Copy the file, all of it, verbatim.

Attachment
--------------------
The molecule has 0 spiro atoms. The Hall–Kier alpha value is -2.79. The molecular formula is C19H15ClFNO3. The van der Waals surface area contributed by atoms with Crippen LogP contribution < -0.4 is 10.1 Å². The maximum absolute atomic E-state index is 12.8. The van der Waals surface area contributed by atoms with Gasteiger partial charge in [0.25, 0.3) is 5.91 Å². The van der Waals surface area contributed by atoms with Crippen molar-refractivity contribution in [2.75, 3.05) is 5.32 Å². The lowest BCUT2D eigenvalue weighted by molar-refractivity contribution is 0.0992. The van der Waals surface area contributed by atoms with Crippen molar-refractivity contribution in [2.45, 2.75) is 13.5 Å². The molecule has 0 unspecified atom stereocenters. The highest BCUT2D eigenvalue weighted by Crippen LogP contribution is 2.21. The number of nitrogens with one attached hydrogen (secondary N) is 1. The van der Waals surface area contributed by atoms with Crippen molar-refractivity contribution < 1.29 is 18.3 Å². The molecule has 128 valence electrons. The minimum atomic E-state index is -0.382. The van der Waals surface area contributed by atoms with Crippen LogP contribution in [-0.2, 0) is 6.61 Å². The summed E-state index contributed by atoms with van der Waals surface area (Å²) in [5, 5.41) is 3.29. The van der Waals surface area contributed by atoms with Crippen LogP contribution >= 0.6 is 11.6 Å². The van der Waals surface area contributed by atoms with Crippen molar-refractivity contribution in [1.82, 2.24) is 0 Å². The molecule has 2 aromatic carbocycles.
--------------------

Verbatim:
The molecule has 0 spiro atoms. The Hall–Kier alpha value is -2.79. The molecular formula is C19H15ClFNO3. The van der Waals surface area contributed by atoms with Crippen LogP contribution < -0.4 is 10.1 Å². The maximum absolute atomic E-state index is 12.8. The van der Waals surface area contributed by atoms with Gasteiger partial charge in [0.25, 0.3) is 5.91 Å². The van der Waals surface area contributed by atoms with Crippen molar-refractivity contribution in [2.75, 3.05) is 5.32 Å². The lowest BCUT2D eigenvalue weighted by molar-refractivity contribution is 0.0992. The van der Waals surface area contributed by atoms with Crippen molar-refractivity contribution in [2.45, 2.75) is 13.5 Å². The molecule has 0 unspecified atom stereocenters. The highest BCUT2D eigenvalue weighted by Crippen LogP contribution is 2.21. The number of nitrogens with one attached hydrogen (secondary N) is 1. The van der Waals surface area contributed by atoms with Crippen molar-refractivity contribution < 1.29 is 18.3 Å². The molecule has 128 valence electrons. The minimum atomic E-state index is -0.382. The van der Waals surface area contributed by atoms with Crippen LogP contribution in [-0.2, 0) is 6.61 Å². The summed E-state index contributed by atoms with van der Waals surface area (Å²) in [5, 5.41) is 3.29. The van der Waals surface area contributed by atoms with Crippen LogP contribution >= 0.6 is 11.6 Å². The van der Waals surface area contributed by atoms with Crippen molar-refractivity contribution in [1.82, 2.24) is 0 Å². The molecule has 2 aromatic carbocycles.